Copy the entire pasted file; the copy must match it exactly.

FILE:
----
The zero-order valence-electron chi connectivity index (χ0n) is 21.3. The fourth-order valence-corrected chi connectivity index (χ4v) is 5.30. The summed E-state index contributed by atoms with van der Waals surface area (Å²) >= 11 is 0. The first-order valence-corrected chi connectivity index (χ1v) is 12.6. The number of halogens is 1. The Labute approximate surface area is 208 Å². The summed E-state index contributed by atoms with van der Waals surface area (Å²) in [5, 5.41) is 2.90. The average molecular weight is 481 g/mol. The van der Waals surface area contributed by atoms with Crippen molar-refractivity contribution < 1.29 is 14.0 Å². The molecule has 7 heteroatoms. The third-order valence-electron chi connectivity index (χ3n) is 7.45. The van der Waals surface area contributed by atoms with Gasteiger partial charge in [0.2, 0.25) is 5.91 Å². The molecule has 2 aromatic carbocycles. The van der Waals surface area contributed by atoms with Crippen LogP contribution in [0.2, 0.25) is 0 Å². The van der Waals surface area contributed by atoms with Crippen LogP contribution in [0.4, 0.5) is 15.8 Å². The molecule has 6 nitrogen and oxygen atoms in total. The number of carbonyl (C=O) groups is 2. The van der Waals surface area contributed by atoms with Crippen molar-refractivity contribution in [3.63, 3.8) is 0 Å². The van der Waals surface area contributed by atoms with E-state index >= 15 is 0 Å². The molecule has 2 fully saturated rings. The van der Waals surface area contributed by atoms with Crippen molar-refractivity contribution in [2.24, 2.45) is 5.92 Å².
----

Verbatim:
The zero-order valence-electron chi connectivity index (χ0n) is 21.3. The fourth-order valence-corrected chi connectivity index (χ4v) is 5.30. The summed E-state index contributed by atoms with van der Waals surface area (Å²) >= 11 is 0. The first-order valence-corrected chi connectivity index (χ1v) is 12.6. The number of halogens is 1. The Labute approximate surface area is 208 Å². The summed E-state index contributed by atoms with van der Waals surface area (Å²) in [5, 5.41) is 2.90. The average molecular weight is 481 g/mol. The van der Waals surface area contributed by atoms with Crippen molar-refractivity contribution < 1.29 is 14.0 Å². The molecule has 7 heteroatoms. The third-order valence-electron chi connectivity index (χ3n) is 7.45. The van der Waals surface area contributed by atoms with Gasteiger partial charge in [0.2, 0.25) is 5.91 Å². The molecule has 2 aromatic carbocycles. The van der Waals surface area contributed by atoms with Crippen LogP contribution in [0.2, 0.25) is 0 Å². The van der Waals surface area contributed by atoms with Crippen LogP contribution in [0.4, 0.5) is 15.8 Å². The molecule has 6 nitrogen and oxygen atoms in total. The number of carbonyl (C=O) groups is 2. The van der Waals surface area contributed by atoms with Crippen molar-refractivity contribution in [3.63, 3.8) is 0 Å². The van der Waals surface area contributed by atoms with E-state index >= 15 is 0 Å². The molecule has 2 fully saturated rings. The van der Waals surface area contributed by atoms with Crippen molar-refractivity contribution in [2.24, 2.45) is 5.92 Å².